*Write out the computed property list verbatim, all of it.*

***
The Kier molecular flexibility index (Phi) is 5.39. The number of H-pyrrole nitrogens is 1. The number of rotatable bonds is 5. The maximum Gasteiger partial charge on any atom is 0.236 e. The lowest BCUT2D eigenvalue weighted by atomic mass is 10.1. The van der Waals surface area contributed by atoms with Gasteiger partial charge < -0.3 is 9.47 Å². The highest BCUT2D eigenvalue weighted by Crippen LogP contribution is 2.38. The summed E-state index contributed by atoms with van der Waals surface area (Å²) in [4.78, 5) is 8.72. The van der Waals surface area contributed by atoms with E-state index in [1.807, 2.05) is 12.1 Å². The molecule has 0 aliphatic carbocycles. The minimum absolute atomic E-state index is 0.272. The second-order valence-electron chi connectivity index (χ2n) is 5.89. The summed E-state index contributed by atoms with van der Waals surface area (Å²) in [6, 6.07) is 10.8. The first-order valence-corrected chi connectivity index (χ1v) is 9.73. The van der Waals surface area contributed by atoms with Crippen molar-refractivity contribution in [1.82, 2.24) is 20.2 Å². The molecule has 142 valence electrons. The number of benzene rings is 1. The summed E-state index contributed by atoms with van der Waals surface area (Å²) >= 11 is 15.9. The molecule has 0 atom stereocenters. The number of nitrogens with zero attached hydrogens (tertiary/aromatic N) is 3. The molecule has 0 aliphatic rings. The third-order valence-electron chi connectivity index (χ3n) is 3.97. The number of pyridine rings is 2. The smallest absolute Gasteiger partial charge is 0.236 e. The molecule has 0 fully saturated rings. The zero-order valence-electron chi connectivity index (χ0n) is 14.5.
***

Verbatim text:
The Kier molecular flexibility index (Phi) is 5.39. The number of H-pyrrole nitrogens is 1. The number of rotatable bonds is 5. The maximum Gasteiger partial charge on any atom is 0.236 e. The lowest BCUT2D eigenvalue weighted by atomic mass is 10.1. The van der Waals surface area contributed by atoms with Gasteiger partial charge < -0.3 is 9.47 Å². The highest BCUT2D eigenvalue weighted by Crippen LogP contribution is 2.38. The summed E-state index contributed by atoms with van der Waals surface area (Å²) in [4.78, 5) is 8.72. The van der Waals surface area contributed by atoms with E-state index in [1.807, 2.05) is 12.1 Å². The molecule has 0 aliphatic carbocycles. The minimum absolute atomic E-state index is 0.272. The second-order valence-electron chi connectivity index (χ2n) is 5.89. The summed E-state index contributed by atoms with van der Waals surface area (Å²) in [6, 6.07) is 10.8. The first-order valence-corrected chi connectivity index (χ1v) is 9.73. The van der Waals surface area contributed by atoms with Crippen molar-refractivity contribution in [1.82, 2.24) is 20.2 Å². The molecule has 142 valence electrons. The number of benzene rings is 1. The summed E-state index contributed by atoms with van der Waals surface area (Å²) >= 11 is 15.9. The molecule has 0 atom stereocenters. The number of nitrogens with zero attached hydrogens (tertiary/aromatic N) is 3. The molecule has 0 aliphatic rings. The third-order valence-electron chi connectivity index (χ3n) is 3.97. The number of pyridine rings is 2. The smallest absolute Gasteiger partial charge is 0.236 e. The molecule has 0 fully saturated rings. The zero-order valence-electron chi connectivity index (χ0n) is 14.5.